Editor’s note: From February 15 until March 5, Tim will be in Africa. We wish him well on his trip, even though limited internet connectivity and well-deserved time with family and friends will likely restrict his posts here during this period.

On February 12, 2014, the Department of Health and Human Services released an exchange enrollment report covering the period of October 1, 2013 to February 1, 2014.  The headline is the 3.3 million people have now selected exchange plans, 1.4 million through state-based exchanges and 1.9 million through the federally administered exchanges.  Exchanges have determined or assessed an additional 3.2 million individuals eligible for Medicaid or CHIP.

The 3.3 million individuals who have selected plans include 1.15 million who have done so in January, down from the 1.79 million who selected plans in December, but up considerably from the 365,000 who selected a plan during the troubled first two months of the program’s operation.  It is not surprising that the number of new enrollees dropped in January, as December was the first month during which the exchanges were really functioning and the last month in which individuals could enroll and be eligible for coverage and premium tax credits when the exchanges opened. It is very likely that enrollment will climb sharply over the next two months before open enrollment ends on March 31.

The report contains exhaustively cross-referenced data on enrollees by age, gender, selected metal level, state, and type of exchange.  The number of “young invincibles” (aged 18-34) who have selected plans in the exchanges increased somewhat in January, making up 27 percent of enrollees as compared to 24 percent in the first three months of enrollment (although the overall 18-34 enrollment for the first four months moved up only to 25 percent).  Thirty-one percent of those who selected plans over the first four months were 55 to 64, compared to 33 percent for the first three months.

Women selecting exchange plans continue to outnumber men, 55 to 45 percent, compared to 54 to 46 percent for the first three months.  The gender difference grows with age:  women aged 18 to 25 in the federal exchange outnumber men 54 to 46 percent, but women aged 55 to 64 outnumber men 58 to 42 percent.  Perhaps women are more risk averse or perhaps they are more likely to head single parent families and thus be looking out for their children in addition to themselves.  As Larry Levitt pointed out to me, younger women cost more than younger men, but older men more than older women, so the gender difference may balance out.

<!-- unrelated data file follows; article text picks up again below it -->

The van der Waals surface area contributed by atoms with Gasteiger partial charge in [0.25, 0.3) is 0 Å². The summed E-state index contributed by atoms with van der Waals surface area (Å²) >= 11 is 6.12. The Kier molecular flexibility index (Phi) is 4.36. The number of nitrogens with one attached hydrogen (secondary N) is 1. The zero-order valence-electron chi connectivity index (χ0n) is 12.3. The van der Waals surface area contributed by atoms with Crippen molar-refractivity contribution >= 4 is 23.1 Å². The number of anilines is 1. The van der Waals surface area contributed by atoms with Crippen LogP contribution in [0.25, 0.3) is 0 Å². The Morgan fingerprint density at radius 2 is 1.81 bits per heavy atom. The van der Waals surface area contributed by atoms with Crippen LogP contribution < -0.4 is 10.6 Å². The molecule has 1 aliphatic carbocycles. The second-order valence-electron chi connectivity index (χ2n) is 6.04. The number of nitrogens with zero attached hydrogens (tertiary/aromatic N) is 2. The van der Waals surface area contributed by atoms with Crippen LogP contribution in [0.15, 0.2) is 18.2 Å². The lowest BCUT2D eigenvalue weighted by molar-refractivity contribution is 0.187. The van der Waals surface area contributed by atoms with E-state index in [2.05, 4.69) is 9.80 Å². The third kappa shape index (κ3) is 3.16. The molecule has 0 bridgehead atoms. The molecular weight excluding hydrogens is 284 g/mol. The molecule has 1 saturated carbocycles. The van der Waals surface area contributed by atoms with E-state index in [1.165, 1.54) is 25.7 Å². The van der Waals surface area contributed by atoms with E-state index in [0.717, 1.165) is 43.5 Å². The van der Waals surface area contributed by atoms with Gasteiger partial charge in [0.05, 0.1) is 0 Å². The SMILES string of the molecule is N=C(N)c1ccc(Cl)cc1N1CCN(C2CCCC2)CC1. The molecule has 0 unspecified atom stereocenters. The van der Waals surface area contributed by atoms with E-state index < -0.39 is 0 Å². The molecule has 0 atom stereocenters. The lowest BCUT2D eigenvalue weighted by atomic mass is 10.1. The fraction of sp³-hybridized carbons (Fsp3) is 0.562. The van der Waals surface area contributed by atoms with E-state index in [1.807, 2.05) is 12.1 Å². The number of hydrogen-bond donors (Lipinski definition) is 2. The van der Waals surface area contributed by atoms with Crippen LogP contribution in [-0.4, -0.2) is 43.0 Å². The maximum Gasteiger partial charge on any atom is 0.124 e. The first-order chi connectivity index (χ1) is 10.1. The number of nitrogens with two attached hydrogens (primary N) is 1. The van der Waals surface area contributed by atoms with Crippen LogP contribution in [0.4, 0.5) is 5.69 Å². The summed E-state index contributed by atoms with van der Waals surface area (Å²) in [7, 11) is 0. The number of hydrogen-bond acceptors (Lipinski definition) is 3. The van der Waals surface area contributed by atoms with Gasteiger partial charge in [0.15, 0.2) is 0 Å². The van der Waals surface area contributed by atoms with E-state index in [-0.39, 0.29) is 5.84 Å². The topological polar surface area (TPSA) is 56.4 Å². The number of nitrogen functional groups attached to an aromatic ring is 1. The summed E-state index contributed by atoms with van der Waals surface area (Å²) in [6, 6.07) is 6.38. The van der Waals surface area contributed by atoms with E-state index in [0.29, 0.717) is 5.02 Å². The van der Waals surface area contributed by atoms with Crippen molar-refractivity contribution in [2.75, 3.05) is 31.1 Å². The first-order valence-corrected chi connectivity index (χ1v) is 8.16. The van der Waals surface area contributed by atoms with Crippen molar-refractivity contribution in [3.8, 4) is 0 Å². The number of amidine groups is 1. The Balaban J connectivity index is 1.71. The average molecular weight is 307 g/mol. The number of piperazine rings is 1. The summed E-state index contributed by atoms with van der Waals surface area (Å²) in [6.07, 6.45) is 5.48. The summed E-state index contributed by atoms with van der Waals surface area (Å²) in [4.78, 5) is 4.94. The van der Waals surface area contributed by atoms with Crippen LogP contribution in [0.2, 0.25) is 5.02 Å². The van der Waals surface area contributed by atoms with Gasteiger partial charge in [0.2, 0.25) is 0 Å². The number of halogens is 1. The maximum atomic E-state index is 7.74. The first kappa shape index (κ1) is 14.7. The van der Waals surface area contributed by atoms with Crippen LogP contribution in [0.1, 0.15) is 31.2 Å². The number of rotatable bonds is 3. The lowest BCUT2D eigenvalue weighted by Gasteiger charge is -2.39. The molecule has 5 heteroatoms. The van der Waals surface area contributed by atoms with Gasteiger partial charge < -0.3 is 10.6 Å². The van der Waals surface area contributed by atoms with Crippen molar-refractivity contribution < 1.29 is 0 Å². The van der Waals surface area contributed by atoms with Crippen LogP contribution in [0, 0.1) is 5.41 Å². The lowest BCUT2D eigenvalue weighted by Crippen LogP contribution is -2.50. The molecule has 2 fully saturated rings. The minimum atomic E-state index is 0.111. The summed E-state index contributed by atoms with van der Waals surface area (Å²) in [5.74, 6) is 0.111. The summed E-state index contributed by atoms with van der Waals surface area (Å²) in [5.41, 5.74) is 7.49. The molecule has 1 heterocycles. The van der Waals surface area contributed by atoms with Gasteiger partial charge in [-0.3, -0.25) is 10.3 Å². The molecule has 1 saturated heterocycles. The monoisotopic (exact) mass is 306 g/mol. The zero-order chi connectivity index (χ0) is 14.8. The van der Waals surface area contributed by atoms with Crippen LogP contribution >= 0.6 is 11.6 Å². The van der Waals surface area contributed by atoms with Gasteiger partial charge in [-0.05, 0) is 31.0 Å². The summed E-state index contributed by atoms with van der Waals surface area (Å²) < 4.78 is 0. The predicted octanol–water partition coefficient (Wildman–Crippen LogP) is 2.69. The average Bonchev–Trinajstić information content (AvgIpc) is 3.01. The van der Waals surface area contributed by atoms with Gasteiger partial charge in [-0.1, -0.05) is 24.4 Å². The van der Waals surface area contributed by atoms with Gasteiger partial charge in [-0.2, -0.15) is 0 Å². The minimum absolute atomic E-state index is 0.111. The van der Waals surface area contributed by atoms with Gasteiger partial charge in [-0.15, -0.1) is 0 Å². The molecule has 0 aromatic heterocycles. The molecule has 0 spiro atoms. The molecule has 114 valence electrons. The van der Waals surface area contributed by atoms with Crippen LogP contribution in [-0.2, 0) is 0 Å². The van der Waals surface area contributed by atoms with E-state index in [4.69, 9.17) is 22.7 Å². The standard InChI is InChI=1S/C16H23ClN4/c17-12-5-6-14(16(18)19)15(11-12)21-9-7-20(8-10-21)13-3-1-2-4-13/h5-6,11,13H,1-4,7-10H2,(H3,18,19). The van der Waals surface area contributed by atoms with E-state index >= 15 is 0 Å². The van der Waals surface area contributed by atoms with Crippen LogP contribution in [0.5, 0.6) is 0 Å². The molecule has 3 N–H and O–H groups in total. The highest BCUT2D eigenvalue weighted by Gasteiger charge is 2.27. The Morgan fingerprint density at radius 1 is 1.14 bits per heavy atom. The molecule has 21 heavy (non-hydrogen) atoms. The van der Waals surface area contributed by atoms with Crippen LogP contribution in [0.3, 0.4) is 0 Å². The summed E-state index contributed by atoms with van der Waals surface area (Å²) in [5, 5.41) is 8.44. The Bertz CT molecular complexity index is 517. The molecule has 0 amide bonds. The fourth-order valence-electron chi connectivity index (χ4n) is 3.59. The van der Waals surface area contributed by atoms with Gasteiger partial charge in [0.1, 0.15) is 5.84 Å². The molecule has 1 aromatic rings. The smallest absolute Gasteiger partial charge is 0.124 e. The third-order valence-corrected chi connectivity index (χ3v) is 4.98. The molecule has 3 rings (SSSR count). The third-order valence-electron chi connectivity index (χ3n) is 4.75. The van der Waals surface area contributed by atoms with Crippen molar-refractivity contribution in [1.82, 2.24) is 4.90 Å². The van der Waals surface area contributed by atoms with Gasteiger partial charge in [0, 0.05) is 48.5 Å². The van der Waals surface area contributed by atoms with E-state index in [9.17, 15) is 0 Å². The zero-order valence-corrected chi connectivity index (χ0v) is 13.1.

The percentage of individuals who have selected a plan who will receive premium tax credits continues to grow and now is at 82 percent, up from 79 percent for the first three months.  Over the first four months, 43 percent of those who were determined eligible for marketplace enrollment were determined to be ineligible for financial assistance.  Presumably many of them found coverage elsewhere in the nongroup market or are uninsured.

Most individuals who have selected a plan — 62 percent — continue to choose the silver level plan.  Nineteen percent selected a bronze plan, 12 percent gold, 7 percent platinum, and only 1 percent a catastrophic plan (4 percent of individuals ages 18 to 34 in the federal exchange, who account for 97 percent of catastrophic plan enrollees).   Seventy-two percent of federal exchange enrollees who have selected a plan with financial assistance have chosen a silver plan, compared to 25 percent of those without financial assistance.  Individuals who have selected a plan in the federal exchange without financial assistance are more likely to choose a bronze (30 percent) or gold (27 percent) plan than a silver plan.  Stand-alone dental plans have been purchased by 422 thousand individuals in the federal exchange.  Nearly 30 percent of these were between the ages of 18 and 34.